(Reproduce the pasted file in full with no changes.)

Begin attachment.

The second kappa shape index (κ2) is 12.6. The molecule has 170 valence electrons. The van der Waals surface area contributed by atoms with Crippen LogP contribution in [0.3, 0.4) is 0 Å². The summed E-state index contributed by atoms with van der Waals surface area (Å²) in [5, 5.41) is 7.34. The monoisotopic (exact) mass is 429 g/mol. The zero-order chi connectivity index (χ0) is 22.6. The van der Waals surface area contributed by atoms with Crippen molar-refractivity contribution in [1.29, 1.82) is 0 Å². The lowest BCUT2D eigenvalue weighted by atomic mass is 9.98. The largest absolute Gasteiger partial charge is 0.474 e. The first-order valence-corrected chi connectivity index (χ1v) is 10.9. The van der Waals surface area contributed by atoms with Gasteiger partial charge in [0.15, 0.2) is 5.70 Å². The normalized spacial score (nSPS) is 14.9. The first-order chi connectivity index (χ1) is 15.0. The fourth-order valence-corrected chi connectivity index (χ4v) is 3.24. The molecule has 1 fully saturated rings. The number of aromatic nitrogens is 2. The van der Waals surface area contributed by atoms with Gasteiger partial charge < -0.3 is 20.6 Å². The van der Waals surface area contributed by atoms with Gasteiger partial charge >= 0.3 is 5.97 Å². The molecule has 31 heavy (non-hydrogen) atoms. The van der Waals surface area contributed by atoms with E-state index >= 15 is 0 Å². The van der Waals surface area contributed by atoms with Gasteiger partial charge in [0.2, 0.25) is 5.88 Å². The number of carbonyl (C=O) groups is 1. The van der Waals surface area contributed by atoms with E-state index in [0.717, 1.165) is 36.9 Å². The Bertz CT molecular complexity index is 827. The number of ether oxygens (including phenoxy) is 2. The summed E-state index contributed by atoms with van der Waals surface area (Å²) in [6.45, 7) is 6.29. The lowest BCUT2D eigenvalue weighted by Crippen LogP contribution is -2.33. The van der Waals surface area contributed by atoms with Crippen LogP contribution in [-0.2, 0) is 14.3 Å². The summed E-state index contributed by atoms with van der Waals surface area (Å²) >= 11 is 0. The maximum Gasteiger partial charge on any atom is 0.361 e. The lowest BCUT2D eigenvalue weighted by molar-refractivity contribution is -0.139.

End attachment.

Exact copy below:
The second kappa shape index (κ2) is 12.6. The molecule has 170 valence electrons. The van der Waals surface area contributed by atoms with Crippen LogP contribution in [0.3, 0.4) is 0 Å². The summed E-state index contributed by atoms with van der Waals surface area (Å²) in [5, 5.41) is 7.34. The monoisotopic (exact) mass is 429 g/mol. The zero-order chi connectivity index (χ0) is 22.6. The van der Waals surface area contributed by atoms with Crippen molar-refractivity contribution in [1.29, 1.82) is 0 Å². The lowest BCUT2D eigenvalue weighted by atomic mass is 9.98. The largest absolute Gasteiger partial charge is 0.474 e. The first-order valence-corrected chi connectivity index (χ1v) is 10.9. The van der Waals surface area contributed by atoms with Gasteiger partial charge in [0.15, 0.2) is 5.70 Å². The normalized spacial score (nSPS) is 14.9. The first-order chi connectivity index (χ1) is 15.0. The fourth-order valence-corrected chi connectivity index (χ4v) is 3.24. The molecule has 1 fully saturated rings. The number of aromatic nitrogens is 2. The van der Waals surface area contributed by atoms with Gasteiger partial charge < -0.3 is 20.6 Å². The van der Waals surface area contributed by atoms with Gasteiger partial charge >= 0.3 is 5.97 Å². The molecule has 31 heavy (non-hydrogen) atoms. The van der Waals surface area contributed by atoms with E-state index >= 15 is 0 Å². The van der Waals surface area contributed by atoms with Gasteiger partial charge in [0.2, 0.25) is 5.88 Å². The number of carbonyl (C=O) groups is 1. The van der Waals surface area contributed by atoms with E-state index in [0.717, 1.165) is 36.9 Å². The Bertz CT molecular complexity index is 827. The number of ether oxygens (including phenoxy) is 2. The summed E-state index contributed by atoms with van der Waals surface area (Å²) in [6.45, 7) is 6.29. The lowest BCUT2D eigenvalue weighted by Crippen LogP contribution is -2.33. The van der Waals surface area contributed by atoms with Crippen LogP contribution in [-0.2, 0) is 14.3 Å². The summed E-state index contributed by atoms with van der Waals surface area (Å²) >= 11 is 0. The maximum Gasteiger partial charge on any atom is 0.361 e. The lowest BCUT2D eigenvalue weighted by molar-refractivity contribution is -0.139.